Canakinumab hits mark in COVID-19-related pneumonia
The interleukin (IL)-1β antibody canakinumab has demonstrated a promising efficacy signal in patients with COVID-19-related pneumonia, reducing the need for invasive mechanical ventilation and improving clinical status, according to a study.
“Blockade of the cytokine storm with [the drug] prevents clinical deterioration of patients with COVID-19 pneumonia, thereby favouring earlier hospital discharge and better prognosis,” the investigators said.
“To date, the use of other immunomodulatory agents such as tocilizumab and anakinra for the treatment of the cytokine storm related to COVID-19 has highlighted the potential importance of modulating this pathway in preventing worsening of disease,” they added. [Eur J Intern Med 2020;76:43-49; Lancet Rheumatol 2020;2:e325-e331; Microorganisms 2020;8:695]
The current analysis included 48 patients (79.17 percent male) with moderate COVID-19-related pneumonia treated with hydroxychloroquine, lopinavir/ritonavir or remdesivir, alone or in combination before entering the study. Of these, 33 patients received canakinumab 150 mg (administered subcutaneously on days 1 and 7) and heparin, while 15 were given high-dose heparin (10,000 IU) only.
Median age was similar in the two groups, 70 and 69 years, respectively. The patients presented the classical symptoms of COVID-19, including fever, cough, dyspnoea, and fatigue, and more than half of the population had cardiovascular comorbidities.
At baseline, among patients in the canakinumab group, 30.4 percent were on continuous positive airway pressure (CPAP), 45.4 percent were on supplemental oxygen, and 24.2 percent had a noninvasive ventilation (NIV) mask. The corresponding proportions of patients in the control group were 46.7 percent, 40 percent, and 13.3 percent.
By day 21, more than half of the patients in the canakinumab group were discharged from the hospital, while none of those in the control group were. This follows that the duration of hospitalization was shorter among those who received the IL-1β antibody (14 vs 26 days; p<0.001). [Int J Infect Dis 2020;doi:10.1016/j.ijid.2020.12.073]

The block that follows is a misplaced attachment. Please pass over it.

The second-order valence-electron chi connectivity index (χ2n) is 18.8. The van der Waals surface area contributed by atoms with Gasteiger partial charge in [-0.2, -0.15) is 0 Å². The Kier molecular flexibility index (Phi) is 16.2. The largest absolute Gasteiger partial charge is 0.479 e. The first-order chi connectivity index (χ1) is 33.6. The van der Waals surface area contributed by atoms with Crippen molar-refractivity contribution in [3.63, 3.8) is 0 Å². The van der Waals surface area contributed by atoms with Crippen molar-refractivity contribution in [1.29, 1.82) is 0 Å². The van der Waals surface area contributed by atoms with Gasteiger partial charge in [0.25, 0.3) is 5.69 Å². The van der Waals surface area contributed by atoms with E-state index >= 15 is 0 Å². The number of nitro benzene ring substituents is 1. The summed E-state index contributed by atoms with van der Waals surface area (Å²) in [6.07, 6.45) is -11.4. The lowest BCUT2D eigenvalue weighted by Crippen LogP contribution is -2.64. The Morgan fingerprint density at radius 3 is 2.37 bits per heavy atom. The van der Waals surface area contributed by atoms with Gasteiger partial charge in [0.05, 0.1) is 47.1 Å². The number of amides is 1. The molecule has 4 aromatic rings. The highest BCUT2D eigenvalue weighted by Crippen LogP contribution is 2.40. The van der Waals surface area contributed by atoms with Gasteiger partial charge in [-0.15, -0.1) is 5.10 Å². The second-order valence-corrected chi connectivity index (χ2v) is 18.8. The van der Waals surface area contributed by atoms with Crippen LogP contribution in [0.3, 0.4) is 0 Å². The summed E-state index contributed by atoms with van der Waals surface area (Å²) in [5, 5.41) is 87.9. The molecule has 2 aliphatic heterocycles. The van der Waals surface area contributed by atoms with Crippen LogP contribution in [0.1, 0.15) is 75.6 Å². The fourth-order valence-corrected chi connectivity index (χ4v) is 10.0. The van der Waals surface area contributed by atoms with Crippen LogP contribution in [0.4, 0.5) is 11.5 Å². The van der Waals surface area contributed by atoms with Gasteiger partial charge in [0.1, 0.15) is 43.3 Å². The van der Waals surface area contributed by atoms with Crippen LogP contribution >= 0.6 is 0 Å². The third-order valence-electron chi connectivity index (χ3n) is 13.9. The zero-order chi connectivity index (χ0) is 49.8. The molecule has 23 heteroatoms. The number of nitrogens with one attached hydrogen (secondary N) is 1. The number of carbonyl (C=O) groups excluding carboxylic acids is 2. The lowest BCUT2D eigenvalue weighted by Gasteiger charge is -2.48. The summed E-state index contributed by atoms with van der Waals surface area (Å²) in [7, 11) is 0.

Canakinumab exposure was associated with meaningful clinical improvement in ventilation regimens (p<0.001), the investigators said. “At 10 days after [its] last administration, we observed no clinical need for NIV, a reduction in the use of CPAP, [and] an improvement [in] use of supplemental oxygen; 21.2 percent [of the patients] restored breathing with ambient air.”
Moreover, patients treated with the drug achieved a significant increase in the ratio of the partial pressure of oxygen in arterial blood to the inspired oxygen fraction (PaO2:FiO2; p<0.001) and reduction in lung damage (p=0.01), along with considerable declines in immune/inflammation markers (C-reactive protein [CRP], IL-6, and ferritin) that were not seen in the control group. These data, according to the investigators, support the role of canakinumab in modulating the immune response/cytokine storm.
The IL-1β antibody was relatively safe, with patients experiencing only mild side effects such as injection site reactions, nausea, and headache. Heparin was also well tolerated and did not induce any serious adverse events. Survival at 60 days was higher with canakinumab plus heparin than with heparin alone (90.0 percent vs 73.3 percent).
“It is likely that canakinumab is more efficacious before the patient’s condition progresses from mild to severe (eg, increase of lung opacity, increased IL-6, CRP, and hypoxaemia), as early treatment may effectively control the deterioration of symptoms and complications related to the massive cytokine storm observed in patients with severe forms of COVID-19,” the investigators pointed out.
“However, the long-term safety of IL-1 inhibition remains to be investigated. Specifically, canakinumab produces sustained IL-1 suppression, and therefore vigilance is necessary to monitor for adverse events,” they added.
A randomized phase III clinical trial of intravenous canakinumab in hospitalized patients with COVID-19-induced pneumonia is ongoing, although the trial evaluates the efficacy of a higher dose (administered intravenously and by body weight).